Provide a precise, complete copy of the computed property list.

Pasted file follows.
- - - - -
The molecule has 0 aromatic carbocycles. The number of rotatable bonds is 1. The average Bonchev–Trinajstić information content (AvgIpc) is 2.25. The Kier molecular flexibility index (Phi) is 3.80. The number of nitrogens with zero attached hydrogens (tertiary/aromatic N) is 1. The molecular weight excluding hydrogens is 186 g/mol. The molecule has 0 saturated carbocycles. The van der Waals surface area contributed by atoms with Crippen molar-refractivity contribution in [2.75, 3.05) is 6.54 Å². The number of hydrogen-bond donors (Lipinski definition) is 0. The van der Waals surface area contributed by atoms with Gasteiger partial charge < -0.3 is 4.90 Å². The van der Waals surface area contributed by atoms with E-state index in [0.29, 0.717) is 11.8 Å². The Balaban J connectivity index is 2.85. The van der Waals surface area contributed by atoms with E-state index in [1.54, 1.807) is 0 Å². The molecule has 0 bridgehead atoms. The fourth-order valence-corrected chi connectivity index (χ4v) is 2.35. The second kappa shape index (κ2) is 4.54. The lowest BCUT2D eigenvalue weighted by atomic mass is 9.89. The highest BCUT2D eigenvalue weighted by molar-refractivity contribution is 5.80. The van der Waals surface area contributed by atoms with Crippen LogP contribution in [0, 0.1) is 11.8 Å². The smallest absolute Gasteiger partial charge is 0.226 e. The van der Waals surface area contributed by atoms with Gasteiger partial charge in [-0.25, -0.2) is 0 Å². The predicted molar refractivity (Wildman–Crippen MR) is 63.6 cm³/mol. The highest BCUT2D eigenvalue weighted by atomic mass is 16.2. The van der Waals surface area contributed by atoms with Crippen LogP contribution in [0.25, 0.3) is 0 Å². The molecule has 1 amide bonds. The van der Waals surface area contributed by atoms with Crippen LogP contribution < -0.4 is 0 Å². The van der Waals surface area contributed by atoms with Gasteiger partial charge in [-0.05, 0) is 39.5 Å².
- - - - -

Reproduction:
The molecule has 0 aromatic carbocycles. The number of rotatable bonds is 1. The average Bonchev–Trinajstić information content (AvgIpc) is 2.25. The Kier molecular flexibility index (Phi) is 3.80. The number of nitrogens with zero attached hydrogens (tertiary/aromatic N) is 1. The molecular weight excluding hydrogens is 186 g/mol. The molecule has 0 saturated carbocycles. The van der Waals surface area contributed by atoms with Crippen molar-refractivity contribution in [2.75, 3.05) is 6.54 Å². The number of hydrogen-bond donors (Lipinski definition) is 0. The van der Waals surface area contributed by atoms with Gasteiger partial charge < -0.3 is 4.90 Å². The van der Waals surface area contributed by atoms with E-state index in [0.29, 0.717) is 11.8 Å². The Balaban J connectivity index is 2.85. The van der Waals surface area contributed by atoms with E-state index in [1.54, 1.807) is 0 Å². The molecule has 0 bridgehead atoms. The fourth-order valence-corrected chi connectivity index (χ4v) is 2.35. The second kappa shape index (κ2) is 4.54. The lowest BCUT2D eigenvalue weighted by atomic mass is 9.89. The highest BCUT2D eigenvalue weighted by molar-refractivity contribution is 5.80. The van der Waals surface area contributed by atoms with Crippen LogP contribution in [0, 0.1) is 11.8 Å². The smallest absolute Gasteiger partial charge is 0.226 e. The van der Waals surface area contributed by atoms with Gasteiger partial charge in [-0.25, -0.2) is 0 Å². The predicted molar refractivity (Wildman–Crippen MR) is 63.6 cm³/mol. The highest BCUT2D eigenvalue weighted by atomic mass is 16.2. The van der Waals surface area contributed by atoms with Crippen LogP contribution in [0.25, 0.3) is 0 Å². The molecule has 1 amide bonds. The van der Waals surface area contributed by atoms with Crippen LogP contribution < -0.4 is 0 Å². The van der Waals surface area contributed by atoms with Gasteiger partial charge in [-0.05, 0) is 39.5 Å².